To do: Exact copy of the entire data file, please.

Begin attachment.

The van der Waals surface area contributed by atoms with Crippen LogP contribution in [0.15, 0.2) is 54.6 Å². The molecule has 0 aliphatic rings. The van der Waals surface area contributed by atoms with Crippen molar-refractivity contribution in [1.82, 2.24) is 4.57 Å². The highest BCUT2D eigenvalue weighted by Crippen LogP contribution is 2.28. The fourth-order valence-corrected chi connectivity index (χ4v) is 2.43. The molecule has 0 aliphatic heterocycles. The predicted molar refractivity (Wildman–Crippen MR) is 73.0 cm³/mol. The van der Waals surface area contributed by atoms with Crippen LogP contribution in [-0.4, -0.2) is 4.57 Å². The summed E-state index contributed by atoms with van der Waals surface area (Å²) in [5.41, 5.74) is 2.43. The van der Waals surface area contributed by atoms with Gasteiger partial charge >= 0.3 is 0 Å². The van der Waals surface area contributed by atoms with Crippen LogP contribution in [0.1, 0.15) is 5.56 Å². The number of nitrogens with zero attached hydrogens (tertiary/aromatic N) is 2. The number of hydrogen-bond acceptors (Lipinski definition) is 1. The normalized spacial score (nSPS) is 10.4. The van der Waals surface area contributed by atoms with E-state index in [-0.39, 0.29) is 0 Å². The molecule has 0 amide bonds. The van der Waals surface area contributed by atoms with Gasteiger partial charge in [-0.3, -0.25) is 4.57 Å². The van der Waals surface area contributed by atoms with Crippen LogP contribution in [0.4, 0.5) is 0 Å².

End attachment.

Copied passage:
The van der Waals surface area contributed by atoms with Crippen LogP contribution in [0.15, 0.2) is 54.6 Å². The molecule has 0 aliphatic rings. The van der Waals surface area contributed by atoms with Crippen molar-refractivity contribution in [1.82, 2.24) is 4.57 Å². The highest BCUT2D eigenvalue weighted by Crippen LogP contribution is 2.28. The fourth-order valence-corrected chi connectivity index (χ4v) is 2.43. The molecule has 0 aliphatic heterocycles. The predicted molar refractivity (Wildman–Crippen MR) is 73.0 cm³/mol. The van der Waals surface area contributed by atoms with Crippen LogP contribution in [-0.4, -0.2) is 4.57 Å². The summed E-state index contributed by atoms with van der Waals surface area (Å²) in [5.41, 5.74) is 2.43. The van der Waals surface area contributed by atoms with Gasteiger partial charge >= 0.3 is 0 Å². The van der Waals surface area contributed by atoms with Crippen LogP contribution in [0.1, 0.15) is 5.56 Å². The number of nitrogens with zero attached hydrogens (tertiary/aromatic N) is 2. The number of hydrogen-bond acceptors (Lipinski definition) is 1. The normalized spacial score (nSPS) is 10.4. The van der Waals surface area contributed by atoms with E-state index in [-0.39, 0.29) is 0 Å². The molecule has 0 amide bonds. The van der Waals surface area contributed by atoms with Gasteiger partial charge in [-0.3, -0.25) is 4.57 Å². The van der Waals surface area contributed by atoms with Crippen LogP contribution in [0.4, 0.5) is 0 Å².